One of the hardest parts of becoming a firefighter is to prepare yourself physically for the entrance physical testing. It used to be that many departments would have their own standard physical test, variations of ladder climbs, hose drags, running and more. However, with more departments realizing that creating and designing their own testing took a lot of time and opened them up to liability issues, the Candidate Physical Ability Test (CPAT) is gaining in popularity. So, what is the CPAT and how can you prepare for it if you have no firefighter experience?
The CPAT was created and developed by the International Association of Fire Fighters (IAFF) and the International Association of Fire Chiefs (IAFC) as a means of creating a pre-entrance physical exam that was a good measure of a persons physical ability to do the job of a firefighter. While no amount of testing can prepare someone for what they might face, this eight stage physical test brought some of the more common physical elements into one test. This article isn’t about why the CPAT was created, but if you like, you can read more about the history of the CPAT.
So, the CPAT is composed of eight (8) stages, or stations, of physical testing that simulate the tasks that a firefighter might perform while on the job. There are some basic things you can do in order to begin to prepare yourself physically for this test, such as making sure your cardio is strong and your physical strength is good also. During the timed test, you are required to wear a 50 pound weighted vest to simulate the additional weight that you would have on from the gear and SCBA. If you are really wanting to practice, I strongly encourage borrowing a weighted vest from someone, or purchasing a 50LBS Adjustable Weighted Vest
to practice with. You can make your own, however it probably isn’t as reliable as having your own. Plus you would be able to modify the weight and use it for physical conditioning after you are hired, or sell it.
Here are each stage and some information related to each stage that you can do in order to prepare for it.
You will climb, or simulate to climb, steps at a rate of 60 steps per minute for 3 minutes. This is often done either on a step climber machine or with a step box. This is also done with an additional 25 pounds of weight added to you to simulate the weight of carrying a high-rise pack.
To prepare for this, you should either use a step box or stair climber machine to get the feel for the rate. While it might not sound like a rapid rate, it is. If you have knee issues or problems, you should start off working this without wearing the weight vest.
Ladder Raise and Extension
This exercise will simulate raising a ladder to a building and extending it to a window. The ladder is a 24 foot two-fly extension ladder that you must use only the rungs to raise it to the building and also raise and lower the fly in a controlled manner. Working with weight training, you can prepare by doing pull-ups, military presses and lat-pulldowns, just as some examples to help strengthen your upper body.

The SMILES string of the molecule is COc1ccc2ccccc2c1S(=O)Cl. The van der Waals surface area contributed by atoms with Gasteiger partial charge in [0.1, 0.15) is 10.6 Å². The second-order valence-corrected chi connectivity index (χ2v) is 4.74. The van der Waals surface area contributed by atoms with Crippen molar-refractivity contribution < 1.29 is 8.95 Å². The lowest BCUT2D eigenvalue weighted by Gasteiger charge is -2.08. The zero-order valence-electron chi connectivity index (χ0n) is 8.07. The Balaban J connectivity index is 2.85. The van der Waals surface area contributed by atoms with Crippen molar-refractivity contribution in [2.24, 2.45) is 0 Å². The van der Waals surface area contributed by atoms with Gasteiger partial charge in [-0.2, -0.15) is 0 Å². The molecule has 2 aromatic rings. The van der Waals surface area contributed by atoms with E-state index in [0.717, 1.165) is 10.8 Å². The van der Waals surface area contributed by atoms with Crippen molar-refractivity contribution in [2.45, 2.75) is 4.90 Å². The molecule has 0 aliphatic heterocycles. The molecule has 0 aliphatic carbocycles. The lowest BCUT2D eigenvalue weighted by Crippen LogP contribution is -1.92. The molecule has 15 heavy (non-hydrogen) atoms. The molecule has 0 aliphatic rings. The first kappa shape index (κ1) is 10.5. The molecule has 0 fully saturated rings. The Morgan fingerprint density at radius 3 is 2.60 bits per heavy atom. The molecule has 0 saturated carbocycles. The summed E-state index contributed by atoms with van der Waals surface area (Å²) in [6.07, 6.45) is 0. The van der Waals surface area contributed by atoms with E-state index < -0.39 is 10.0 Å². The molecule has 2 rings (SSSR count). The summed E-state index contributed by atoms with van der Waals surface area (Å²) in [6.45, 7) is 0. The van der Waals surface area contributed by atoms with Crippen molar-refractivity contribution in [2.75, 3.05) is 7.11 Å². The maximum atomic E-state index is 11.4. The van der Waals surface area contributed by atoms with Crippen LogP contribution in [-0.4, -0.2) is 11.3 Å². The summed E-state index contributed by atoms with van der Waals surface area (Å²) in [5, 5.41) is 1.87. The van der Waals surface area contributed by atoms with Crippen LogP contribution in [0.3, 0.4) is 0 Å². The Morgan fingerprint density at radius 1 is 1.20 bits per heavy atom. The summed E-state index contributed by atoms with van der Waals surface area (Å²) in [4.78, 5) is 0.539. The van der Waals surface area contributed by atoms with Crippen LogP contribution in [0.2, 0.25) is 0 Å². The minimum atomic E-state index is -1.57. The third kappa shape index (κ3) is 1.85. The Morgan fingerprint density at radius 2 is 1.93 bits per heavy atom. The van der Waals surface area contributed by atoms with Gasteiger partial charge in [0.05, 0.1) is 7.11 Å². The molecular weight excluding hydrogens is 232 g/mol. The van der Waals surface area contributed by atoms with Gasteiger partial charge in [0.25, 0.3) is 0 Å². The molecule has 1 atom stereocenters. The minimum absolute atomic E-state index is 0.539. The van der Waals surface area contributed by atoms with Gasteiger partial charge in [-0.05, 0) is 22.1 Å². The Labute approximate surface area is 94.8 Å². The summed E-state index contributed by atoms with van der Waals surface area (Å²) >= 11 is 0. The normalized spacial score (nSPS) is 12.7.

The hose drag station simulates several items. First, you must pick up and walk with an 1 3/4″ line and drag it at least 50 feet. Then, you must make a turn, usually around a barrel and go an additional 25 feet. Now, you must drop down on your knees and drag an additional 50 feet of hose to you. Might not sound like a lot, but this is a whole body workout situation. Prepare for this with some leg training and also some more upper body workouts.
You will carry two saws 75 feet and back. There are some particulars about moving the saws and carrying them, so check with your local department for their particular test requirements. Upper body strength and proper lifting techniques are required for this.
For this exercise, you will use a 10 pound sledge hammer or maul and strike a target until a buzzer activates. Pretty simple and straightforward, keep hitting! Strong upper body, back and good body mechanics will help you pass this station.
You will crawl through a 3′ by 4′ tunnel that is 60 + feet in length. This simulates moving in a confined space, around obstacles and through narrow openings. There isn’t much, other than crawling through a test station for this, that can simulate this. Check with your local department for practice test days or the ability to practice someplace.
The rescue drag simulates dragging an 165 lb rescue mannequin through a course. You must drag it 35 feet, then around a drum and then an additional 35 feet. Strong upper body and leg strength is a must here. Grip strength is critical also. Use your legs on this one to help you drag the dummy, it helps!
This station requires that you push and also pull with a ceiling hook that is used to pull down a ceiling. This requires strong arms, shoulders and upper body in general. The push portion is against a 60 lb door in the ceiling and the pull portion is usually around 80 lbs as well.
There are several other things that go along with the CPAT stations in general, such as walking distances between the stations, timing, errors (such as missing or making mistakes) that can cause time penalties or even failure. You need to check with the department about specifics for their CPAT test and make sure that you understand the steps and what can cause you to fail each station.
Here is a great video about the CPAT test and what it entails:
CPAT TEST PREPARATION GUIDE (.pdf download)